The holiday season is upon us and with that comes a decision many pet owners face: whether or not to kennel their furry friend. While kenneling or boarding your pet may be the best choice for your family’s needs, it does not come without risk. Here are a few tips to help ease the stress of your pet’s kennel visit:


Vaccinations—every boarding facility will require rabies and distemper, and an additional vaccination for dogs called bordetella (kennel cough). Vaccination titers are typically not accepted. You will need to check with the facility directly for their specific requirements. If your pet is not up to date on these vaccines, we recommend that you make an office appointment as soon as you confirm your kenneling dates because vaccinations need time to become effective. When you place your animal in the kenneling situation, its body is already stressed, allowing viruses such as kennel cough to take hold. We can help reduce these instances by properly vaccinating your pet ahead of time. However, please be aware, that even with adequate vaccination, your pet is still susceptible to contracting illnesses. Kennel Cough can sometimes take 10-14 days to show up. If you believe your dog has contracted kennel cough, please call the office to set up an appointment and keep your dog separated from any other dogs in the house or neighborhood. Kennel Cough is highly contagious.

Illness—diarrhea, and vomiting are common stress issues for many pets when they are out of their element. If the kennel allows, please bring your pet’s own food to the facility to help reduce the chance of diarrhea from a sudden food change. It is also important not to send along too many rich treats, bones, or canned foods your pet is not accustomed to. It would be ideal to find out if the boarding facility has a protocol in place for animals experiencing diarrhea. Many places will have a veterinarian they can contact for medication and exams should your pet become ill. It is also a good idea to have a signed consent form at your regular veterinarian in case treatment is needed while you are away.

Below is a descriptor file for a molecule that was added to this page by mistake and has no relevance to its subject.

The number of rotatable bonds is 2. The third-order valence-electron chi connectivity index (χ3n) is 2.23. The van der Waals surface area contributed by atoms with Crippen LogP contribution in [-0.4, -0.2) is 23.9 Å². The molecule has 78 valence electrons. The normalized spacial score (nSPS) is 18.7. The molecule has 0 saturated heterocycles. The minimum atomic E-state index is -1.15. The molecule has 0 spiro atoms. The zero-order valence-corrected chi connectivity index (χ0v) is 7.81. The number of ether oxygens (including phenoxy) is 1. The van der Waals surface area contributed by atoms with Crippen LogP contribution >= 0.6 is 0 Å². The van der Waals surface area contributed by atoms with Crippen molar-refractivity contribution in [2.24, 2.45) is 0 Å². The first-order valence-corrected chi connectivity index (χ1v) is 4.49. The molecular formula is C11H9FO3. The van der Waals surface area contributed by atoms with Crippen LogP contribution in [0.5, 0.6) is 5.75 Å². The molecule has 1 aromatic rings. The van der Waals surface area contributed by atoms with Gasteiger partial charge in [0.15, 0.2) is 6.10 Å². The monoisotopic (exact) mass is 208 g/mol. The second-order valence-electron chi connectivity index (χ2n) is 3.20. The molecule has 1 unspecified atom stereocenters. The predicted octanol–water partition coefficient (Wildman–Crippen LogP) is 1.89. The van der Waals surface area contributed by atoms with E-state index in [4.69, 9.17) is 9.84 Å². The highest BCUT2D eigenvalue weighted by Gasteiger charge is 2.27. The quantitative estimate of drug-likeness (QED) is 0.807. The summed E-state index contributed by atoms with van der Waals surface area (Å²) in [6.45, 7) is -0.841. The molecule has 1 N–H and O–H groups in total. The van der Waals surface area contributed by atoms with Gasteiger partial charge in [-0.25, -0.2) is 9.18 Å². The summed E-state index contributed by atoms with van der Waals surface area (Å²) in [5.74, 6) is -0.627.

Stress—being at the kennel is definitely stressful for both you and your animal. Sending along blankets or items that smell like home can help to minimize the effects of stress. We also recommend that you try some Green Hope Flower Essences Animal ER and Remedy. This comes in either a spray or oral dropper form. Flower essences are a natural way to ease many issues, including stress, and they should be started at least one week prior to kenneling.


Other options—you may want to consider in-home pet sitting instead. You can find a reputable pet sitter in your area that either stays at your house or brings your pet to their home instead. This option works especially well when your pet has a history of anxiety outside of the home.


Sometimes we as pet owners face other concerns around the holidays as well. It is not uncommon for pets to go rooting through the trash after a big family meal. Cooked chicken, turkey, and other bones can cause major problems if swallowed. Chicken bones are splinter as they are chewed and have been known to perforate the intestines as the bones work their way through the digestive tract. They can also cause the animal to become obstructed, requiring expensive surgery to resolve the problem. It is important to be aware of any leftovers sitting out. If you suspect your pet has ingested cooked chicken bones, do not attempt to make them vomit. The bones can become lodged in the esophagus causing trauma. Contact the office or your local emergency center to get advice on the best course of action.


Special Note:  Our office will be closed on the following dates:  December 22, 23, 24, 25, 31, and January 1.

Doctors and staff at Creature Comforts wish you and your pet a wonderful holiday